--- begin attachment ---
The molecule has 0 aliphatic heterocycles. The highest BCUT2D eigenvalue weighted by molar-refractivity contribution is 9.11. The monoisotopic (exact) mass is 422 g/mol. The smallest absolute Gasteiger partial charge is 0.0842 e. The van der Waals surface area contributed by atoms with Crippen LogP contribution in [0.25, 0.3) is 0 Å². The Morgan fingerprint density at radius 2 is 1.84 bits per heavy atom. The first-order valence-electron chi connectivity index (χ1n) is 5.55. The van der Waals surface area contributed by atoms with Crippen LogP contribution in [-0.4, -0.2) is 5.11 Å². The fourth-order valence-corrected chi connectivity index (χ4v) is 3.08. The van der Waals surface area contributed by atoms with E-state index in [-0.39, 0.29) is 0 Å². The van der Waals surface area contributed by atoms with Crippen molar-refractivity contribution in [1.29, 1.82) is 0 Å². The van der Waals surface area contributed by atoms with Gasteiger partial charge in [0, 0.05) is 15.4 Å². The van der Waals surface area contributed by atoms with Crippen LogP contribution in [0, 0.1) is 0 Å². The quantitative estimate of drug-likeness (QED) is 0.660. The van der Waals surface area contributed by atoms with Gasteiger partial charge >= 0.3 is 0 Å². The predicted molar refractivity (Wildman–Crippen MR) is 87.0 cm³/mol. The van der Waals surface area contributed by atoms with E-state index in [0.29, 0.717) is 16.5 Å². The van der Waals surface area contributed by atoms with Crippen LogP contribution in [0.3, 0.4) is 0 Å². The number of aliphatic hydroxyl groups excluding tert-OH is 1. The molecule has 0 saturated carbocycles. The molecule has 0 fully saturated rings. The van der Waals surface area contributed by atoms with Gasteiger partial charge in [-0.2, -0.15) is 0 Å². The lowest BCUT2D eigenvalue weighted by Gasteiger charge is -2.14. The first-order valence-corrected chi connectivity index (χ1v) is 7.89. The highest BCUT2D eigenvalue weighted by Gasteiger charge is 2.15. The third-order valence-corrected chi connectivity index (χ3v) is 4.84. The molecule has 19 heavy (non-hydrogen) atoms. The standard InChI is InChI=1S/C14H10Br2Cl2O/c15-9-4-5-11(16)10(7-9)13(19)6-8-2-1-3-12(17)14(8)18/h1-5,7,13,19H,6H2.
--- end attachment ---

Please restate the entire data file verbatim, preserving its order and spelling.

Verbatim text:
The molecule has 0 aliphatic heterocycles. The highest BCUT2D eigenvalue weighted by molar-refractivity contribution is 9.11. The monoisotopic (exact) mass is 422 g/mol. The smallest absolute Gasteiger partial charge is 0.0842 e. The van der Waals surface area contributed by atoms with Crippen LogP contribution in [0.25, 0.3) is 0 Å². The Morgan fingerprint density at radius 2 is 1.84 bits per heavy atom. The first-order valence-electron chi connectivity index (χ1n) is 5.55. The van der Waals surface area contributed by atoms with Crippen LogP contribution in [-0.4, -0.2) is 5.11 Å². The fourth-order valence-corrected chi connectivity index (χ4v) is 3.08. The van der Waals surface area contributed by atoms with E-state index in [-0.39, 0.29) is 0 Å². The van der Waals surface area contributed by atoms with Crippen molar-refractivity contribution in [1.29, 1.82) is 0 Å². The van der Waals surface area contributed by atoms with Gasteiger partial charge in [0, 0.05) is 15.4 Å². The van der Waals surface area contributed by atoms with Crippen LogP contribution in [0, 0.1) is 0 Å². The quantitative estimate of drug-likeness (QED) is 0.660. The van der Waals surface area contributed by atoms with Gasteiger partial charge >= 0.3 is 0 Å². The predicted molar refractivity (Wildman–Crippen MR) is 87.0 cm³/mol. The van der Waals surface area contributed by atoms with E-state index in [0.29, 0.717) is 16.5 Å². The van der Waals surface area contributed by atoms with Crippen LogP contribution in [0.3, 0.4) is 0 Å². The number of aliphatic hydroxyl groups excluding tert-OH is 1. The molecule has 0 saturated carbocycles. The molecule has 0 fully saturated rings. The van der Waals surface area contributed by atoms with Gasteiger partial charge in [-0.2, -0.15) is 0 Å². The lowest BCUT2D eigenvalue weighted by Gasteiger charge is -2.14. The first-order valence-corrected chi connectivity index (χ1v) is 7.89. The highest BCUT2D eigenvalue weighted by Gasteiger charge is 2.15. The third-order valence-corrected chi connectivity index (χ3v) is 4.84. The molecule has 19 heavy (non-hydrogen) atoms. The standard InChI is InChI=1S/C14H10Br2Cl2O/c15-9-4-5-11(16)10(7-9)13(19)6-8-2-1-3-12(17)14(8)18/h1-5,7,13,19H,6H2.